Here’s what others in the industry have to say about prevailing AI grading myths.
David Block, CEO, Sarine Technologies:
“The big difference, in the end, is the consistency. The system will do the same action again and again, whereas human beings… maybe a mood impacts their ability to grade. The technology basically mimics the methodology of grading done by people, but in a much more accurate and consistent way. In fact, I’m so sure about that, I’m willing to challenge any entity or any grading lab to compare manual grading to technology. There is a dramatic difference in terms of consistency. Manual grading is [only] as consistent as the training of the graders, and the capabilities and processes within the lab.”
Andrew Rickard, Vice-President of Operations, RDI Diamonds:
“Feedback from our customers shows there were frustrations with the current state of grading, with the inconsistencies. The [lack of consistency] creates confusion. There is a need and a desire, not just from the consumer, but also from retail partners to say, ‘we want a more consistent product; we want a situation in which you send us a diamond, and the diamond matches the document.’ In a lot of circumstances today, that’s not happening. That’s really why we expanded into AI, and we see a bright future. We’re seeing tremendous growth with our brand as a result of the consistency we are able to deliver.”
TECHNOLOGY VS. HUMAN GRADING
David Block: “When you talk about technology, you can now start including evaluation of [different] parameters, which becomes very, very difficult doing by a manual process, because it becomes time consuming and very complex when you do it manually. With technology, you can start adding additional parameters and really narrow down what…you are looking for.”
Nitin Kumar Dhadda, Chief Manufacturing Officer, KGK:
“The manufacturing industry needs something which is automated, and if you see the evolution, quality processes have been improved with AI grading. It improves your decision-making power. So, I see wider benefits coming from technology in the future.”
Andrew Rickard: “I don’t think the consumer cares if a diamond was graded by a human or a machine. I think the consumer cares that it’s accurate, and that the document matches the product. At the end of the day, [AI] can provide more consistency, so I think consumers are going to buy in to that story. We are seeing it happen.”
David Block: “I think the biggest revolution of automated grading is the ability to transfer that technology closer to the source and [make] it dramatically more efficient, both in terms of cost, and in terms of cycle time. Later this year, we will start seeing technology placed at the end of the manufacturing cycle, where today there are manual grading departments. At that point, you will be able to scan the diamonds for the large majority of the grading parameters and know the results without having to send them for grading. That will save cycle times that today are one to one-and-a-half months, sometimes longer, because of shipping. It will save on insurance costs.”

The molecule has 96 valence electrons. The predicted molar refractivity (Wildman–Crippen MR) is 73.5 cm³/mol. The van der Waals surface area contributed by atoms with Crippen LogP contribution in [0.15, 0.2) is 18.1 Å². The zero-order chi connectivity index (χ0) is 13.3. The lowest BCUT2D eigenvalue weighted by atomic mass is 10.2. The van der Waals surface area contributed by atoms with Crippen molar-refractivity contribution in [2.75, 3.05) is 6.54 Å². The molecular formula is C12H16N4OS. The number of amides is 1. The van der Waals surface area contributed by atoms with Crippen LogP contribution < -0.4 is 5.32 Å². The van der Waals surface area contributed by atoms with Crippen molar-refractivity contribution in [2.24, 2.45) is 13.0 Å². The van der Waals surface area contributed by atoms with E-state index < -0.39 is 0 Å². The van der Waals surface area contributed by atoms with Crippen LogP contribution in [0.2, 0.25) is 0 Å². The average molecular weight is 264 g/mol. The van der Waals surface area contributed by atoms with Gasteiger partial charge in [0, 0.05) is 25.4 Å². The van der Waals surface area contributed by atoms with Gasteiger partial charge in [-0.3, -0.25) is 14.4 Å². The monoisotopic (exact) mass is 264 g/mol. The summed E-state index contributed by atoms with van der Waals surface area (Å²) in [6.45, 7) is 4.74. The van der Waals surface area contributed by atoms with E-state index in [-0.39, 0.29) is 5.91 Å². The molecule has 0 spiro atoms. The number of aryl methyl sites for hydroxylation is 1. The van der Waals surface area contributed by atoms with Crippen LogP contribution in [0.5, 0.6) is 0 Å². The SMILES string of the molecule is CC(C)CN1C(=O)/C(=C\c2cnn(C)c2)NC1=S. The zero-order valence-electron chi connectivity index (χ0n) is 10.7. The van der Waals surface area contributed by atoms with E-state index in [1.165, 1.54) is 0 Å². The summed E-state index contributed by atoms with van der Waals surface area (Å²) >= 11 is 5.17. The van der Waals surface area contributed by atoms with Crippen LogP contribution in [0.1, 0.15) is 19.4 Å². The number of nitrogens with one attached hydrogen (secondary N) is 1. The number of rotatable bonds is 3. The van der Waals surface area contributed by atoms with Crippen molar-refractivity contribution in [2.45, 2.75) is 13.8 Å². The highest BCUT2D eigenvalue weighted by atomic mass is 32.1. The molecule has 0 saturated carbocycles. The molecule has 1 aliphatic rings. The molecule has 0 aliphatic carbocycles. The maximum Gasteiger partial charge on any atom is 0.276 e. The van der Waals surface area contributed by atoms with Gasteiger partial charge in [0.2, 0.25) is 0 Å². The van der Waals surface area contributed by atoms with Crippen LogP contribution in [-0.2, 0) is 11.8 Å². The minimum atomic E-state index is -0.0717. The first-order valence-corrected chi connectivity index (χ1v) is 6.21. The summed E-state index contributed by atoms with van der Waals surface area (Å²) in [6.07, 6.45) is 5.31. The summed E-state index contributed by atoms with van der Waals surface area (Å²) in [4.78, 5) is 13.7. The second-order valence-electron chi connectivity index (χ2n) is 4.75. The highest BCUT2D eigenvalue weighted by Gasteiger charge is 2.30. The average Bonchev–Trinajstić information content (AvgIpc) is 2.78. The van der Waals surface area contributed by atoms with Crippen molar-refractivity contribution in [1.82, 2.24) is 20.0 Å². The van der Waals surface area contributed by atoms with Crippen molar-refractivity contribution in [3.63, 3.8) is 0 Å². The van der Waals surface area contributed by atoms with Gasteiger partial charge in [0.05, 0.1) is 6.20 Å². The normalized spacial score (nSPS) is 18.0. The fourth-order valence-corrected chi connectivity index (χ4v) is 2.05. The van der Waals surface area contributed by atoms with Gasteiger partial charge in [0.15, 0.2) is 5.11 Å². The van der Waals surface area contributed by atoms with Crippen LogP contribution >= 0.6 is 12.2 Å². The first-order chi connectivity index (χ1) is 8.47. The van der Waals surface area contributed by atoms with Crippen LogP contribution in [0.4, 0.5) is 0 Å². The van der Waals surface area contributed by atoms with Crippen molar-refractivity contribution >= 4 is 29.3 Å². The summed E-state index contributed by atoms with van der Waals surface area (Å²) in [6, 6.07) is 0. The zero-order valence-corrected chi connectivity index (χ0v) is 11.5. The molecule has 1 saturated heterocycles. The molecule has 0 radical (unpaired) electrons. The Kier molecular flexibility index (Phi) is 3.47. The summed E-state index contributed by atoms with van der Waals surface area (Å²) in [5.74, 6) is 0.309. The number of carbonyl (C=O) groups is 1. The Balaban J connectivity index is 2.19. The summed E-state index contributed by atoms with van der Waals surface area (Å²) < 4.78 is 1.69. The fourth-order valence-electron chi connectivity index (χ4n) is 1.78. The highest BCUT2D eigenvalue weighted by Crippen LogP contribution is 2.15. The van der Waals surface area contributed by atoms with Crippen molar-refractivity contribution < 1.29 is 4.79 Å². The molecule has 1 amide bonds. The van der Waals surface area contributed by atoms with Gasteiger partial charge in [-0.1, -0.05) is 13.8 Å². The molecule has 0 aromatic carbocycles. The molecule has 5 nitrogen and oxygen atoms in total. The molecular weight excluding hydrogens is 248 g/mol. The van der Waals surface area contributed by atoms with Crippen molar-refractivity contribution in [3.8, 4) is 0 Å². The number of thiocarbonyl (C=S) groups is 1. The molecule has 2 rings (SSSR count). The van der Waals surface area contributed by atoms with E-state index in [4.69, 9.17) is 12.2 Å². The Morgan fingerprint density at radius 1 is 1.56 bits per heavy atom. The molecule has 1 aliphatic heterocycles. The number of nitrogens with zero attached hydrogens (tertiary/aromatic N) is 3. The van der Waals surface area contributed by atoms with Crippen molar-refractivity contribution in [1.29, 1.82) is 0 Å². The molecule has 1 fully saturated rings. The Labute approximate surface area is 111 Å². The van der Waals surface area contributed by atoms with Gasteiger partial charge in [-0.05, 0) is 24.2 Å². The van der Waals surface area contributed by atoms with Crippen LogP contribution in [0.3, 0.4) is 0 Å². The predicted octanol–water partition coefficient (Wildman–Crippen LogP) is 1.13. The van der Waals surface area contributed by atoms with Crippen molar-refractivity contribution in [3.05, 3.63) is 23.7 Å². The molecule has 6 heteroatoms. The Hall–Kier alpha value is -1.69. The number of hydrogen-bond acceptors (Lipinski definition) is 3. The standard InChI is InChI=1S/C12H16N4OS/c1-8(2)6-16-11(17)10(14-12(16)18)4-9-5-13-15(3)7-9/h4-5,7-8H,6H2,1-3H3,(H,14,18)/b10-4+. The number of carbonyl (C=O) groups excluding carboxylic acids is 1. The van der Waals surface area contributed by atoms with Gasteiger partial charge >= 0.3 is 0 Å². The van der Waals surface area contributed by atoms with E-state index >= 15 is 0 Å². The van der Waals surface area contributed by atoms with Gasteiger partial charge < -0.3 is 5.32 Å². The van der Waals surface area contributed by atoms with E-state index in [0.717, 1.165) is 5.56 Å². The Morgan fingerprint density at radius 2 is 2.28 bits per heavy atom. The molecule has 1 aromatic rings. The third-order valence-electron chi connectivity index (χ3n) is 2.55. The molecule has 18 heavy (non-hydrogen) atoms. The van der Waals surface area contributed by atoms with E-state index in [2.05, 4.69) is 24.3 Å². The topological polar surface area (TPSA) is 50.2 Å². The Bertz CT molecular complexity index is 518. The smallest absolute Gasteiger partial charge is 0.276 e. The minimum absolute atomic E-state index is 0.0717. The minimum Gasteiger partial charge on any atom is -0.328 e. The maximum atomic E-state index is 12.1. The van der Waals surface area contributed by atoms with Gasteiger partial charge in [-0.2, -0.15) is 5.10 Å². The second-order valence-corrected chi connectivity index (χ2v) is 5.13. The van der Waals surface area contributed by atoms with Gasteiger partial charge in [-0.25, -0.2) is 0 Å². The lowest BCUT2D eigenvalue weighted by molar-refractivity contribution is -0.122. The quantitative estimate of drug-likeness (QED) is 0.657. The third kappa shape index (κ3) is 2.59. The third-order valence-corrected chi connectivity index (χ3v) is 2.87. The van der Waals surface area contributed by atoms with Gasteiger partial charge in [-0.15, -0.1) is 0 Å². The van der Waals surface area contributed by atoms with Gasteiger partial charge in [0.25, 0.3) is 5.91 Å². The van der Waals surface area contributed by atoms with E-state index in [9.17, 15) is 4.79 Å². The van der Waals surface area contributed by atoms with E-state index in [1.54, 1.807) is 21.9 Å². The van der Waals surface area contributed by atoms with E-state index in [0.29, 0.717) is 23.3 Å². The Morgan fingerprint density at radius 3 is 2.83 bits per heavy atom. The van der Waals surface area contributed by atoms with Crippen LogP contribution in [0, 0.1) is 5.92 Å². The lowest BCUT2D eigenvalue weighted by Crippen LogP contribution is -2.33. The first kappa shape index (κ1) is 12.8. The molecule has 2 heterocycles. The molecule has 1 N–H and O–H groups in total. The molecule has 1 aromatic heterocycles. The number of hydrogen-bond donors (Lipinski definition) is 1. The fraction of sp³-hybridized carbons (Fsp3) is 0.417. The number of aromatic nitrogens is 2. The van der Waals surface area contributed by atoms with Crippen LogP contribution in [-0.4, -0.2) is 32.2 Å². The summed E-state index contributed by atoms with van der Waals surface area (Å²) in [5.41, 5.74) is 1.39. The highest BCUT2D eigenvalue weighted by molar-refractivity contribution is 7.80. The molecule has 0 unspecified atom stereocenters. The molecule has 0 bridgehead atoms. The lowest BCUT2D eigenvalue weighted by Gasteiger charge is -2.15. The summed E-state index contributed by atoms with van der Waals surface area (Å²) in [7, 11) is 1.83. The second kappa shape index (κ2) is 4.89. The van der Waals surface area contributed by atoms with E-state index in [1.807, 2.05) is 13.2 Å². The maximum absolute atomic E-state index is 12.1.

Nitin Kumar Dhadda: “There are around 96 steps a single diamond has to move through to become a finished product. If there’s an AI that can determine [things like] is this diamond an SI1 [clarity] or an SI2 [clarity], and that transformation happens within the factory, the decision level, right from the start of planning a stone, becomes more accurate.”
WILL AI USURP HUMAN JOBS?
David Block: “We see the human role [operating] alongside the AI in the grading space. In the near future, you will see an enhancement of skills when people that have low-level, repetitive jobs [are] introduced to technology that will enhance their skills. As they become computer literate, they will start working on advanced technology. I see a change in jobs: graders shifting to be technology graders, not necessarily
using their own grading skills but operating and interpreting the technology. I think there will be a lot more people involved in the grading space in five years, so I see the grading space growing due to technology, rather than shrinking.”
Nitin Kumar Dhadda: “If we lose a person in the grading department due to technology, we’re going to increase a person in the planning [division]. Losing manpower won’t be an issue as far as manufacturing is concerned. It will just be a shift of process… from grading to planning.”
Andrew Rickard: “I don’t think it’s going to be a complete abandonment of utilization of people. There’s an expertise there, there’s an intelligence there. I think certain aspects of grading can be done with technology, which will make it faster and more consistent, but I don’t think humans completely go away. I think it’s going to be a balancing act, honestly.”
These comments were shared by participants of Rapaport’s
‘Automated Grading and the AI Revolution’ webinar on May 17, 2022.